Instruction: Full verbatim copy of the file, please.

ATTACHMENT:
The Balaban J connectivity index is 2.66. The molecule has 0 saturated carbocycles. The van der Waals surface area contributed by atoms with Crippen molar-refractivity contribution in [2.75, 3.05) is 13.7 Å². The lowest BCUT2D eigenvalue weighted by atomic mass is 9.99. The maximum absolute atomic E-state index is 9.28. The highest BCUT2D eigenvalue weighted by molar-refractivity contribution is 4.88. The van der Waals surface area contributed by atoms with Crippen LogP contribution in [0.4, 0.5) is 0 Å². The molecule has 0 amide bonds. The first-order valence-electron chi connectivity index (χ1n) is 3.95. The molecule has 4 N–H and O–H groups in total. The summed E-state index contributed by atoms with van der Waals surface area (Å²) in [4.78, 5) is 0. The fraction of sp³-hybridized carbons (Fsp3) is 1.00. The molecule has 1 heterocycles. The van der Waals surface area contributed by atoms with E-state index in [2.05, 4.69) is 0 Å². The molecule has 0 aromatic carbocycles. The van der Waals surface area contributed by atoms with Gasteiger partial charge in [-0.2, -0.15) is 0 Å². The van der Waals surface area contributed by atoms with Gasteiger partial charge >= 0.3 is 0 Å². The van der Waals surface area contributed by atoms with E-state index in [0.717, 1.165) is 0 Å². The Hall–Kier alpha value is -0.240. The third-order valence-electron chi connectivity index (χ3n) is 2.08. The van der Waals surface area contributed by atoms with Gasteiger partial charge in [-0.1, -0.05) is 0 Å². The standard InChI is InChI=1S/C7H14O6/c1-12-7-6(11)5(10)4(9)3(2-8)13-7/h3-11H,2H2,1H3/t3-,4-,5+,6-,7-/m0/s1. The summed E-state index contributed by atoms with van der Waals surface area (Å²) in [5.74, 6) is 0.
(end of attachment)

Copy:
The Balaban J connectivity index is 2.66. The molecule has 0 saturated carbocycles. The van der Waals surface area contributed by atoms with Crippen molar-refractivity contribution in [2.75, 3.05) is 13.7 Å². The lowest BCUT2D eigenvalue weighted by atomic mass is 9.99. The maximum absolute atomic E-state index is 9.28. The highest BCUT2D eigenvalue weighted by molar-refractivity contribution is 4.88. The van der Waals surface area contributed by atoms with Crippen LogP contribution in [0.4, 0.5) is 0 Å². The molecule has 0 amide bonds. The first-order valence-electron chi connectivity index (χ1n) is 3.95. The molecule has 4 N–H and O–H groups in total. The summed E-state index contributed by atoms with van der Waals surface area (Å²) in [4.78, 5) is 0. The fraction of sp³-hybridized carbons (Fsp3) is 1.00. The molecule has 1 heterocycles. The van der Waals surface area contributed by atoms with E-state index in [2.05, 4.69) is 0 Å². The molecule has 0 aromatic carbocycles. The van der Waals surface area contributed by atoms with Gasteiger partial charge in [-0.2, -0.15) is 0 Å². The van der Waals surface area contributed by atoms with Gasteiger partial charge >= 0.3 is 0 Å². The van der Waals surface area contributed by atoms with E-state index in [0.717, 1.165) is 0 Å². The Hall–Kier alpha value is -0.240. The third-order valence-electron chi connectivity index (χ3n) is 2.08. The van der Waals surface area contributed by atoms with Gasteiger partial charge in [-0.1, -0.05) is 0 Å². The standard InChI is InChI=1S/C7H14O6/c1-12-7-6(11)5(10)4(9)3(2-8)13-7/h3-11H,2H2,1H3/t3-,4-,5+,6-,7-/m0/s1. The summed E-state index contributed by atoms with van der Waals surface area (Å²) in [5.74, 6) is 0.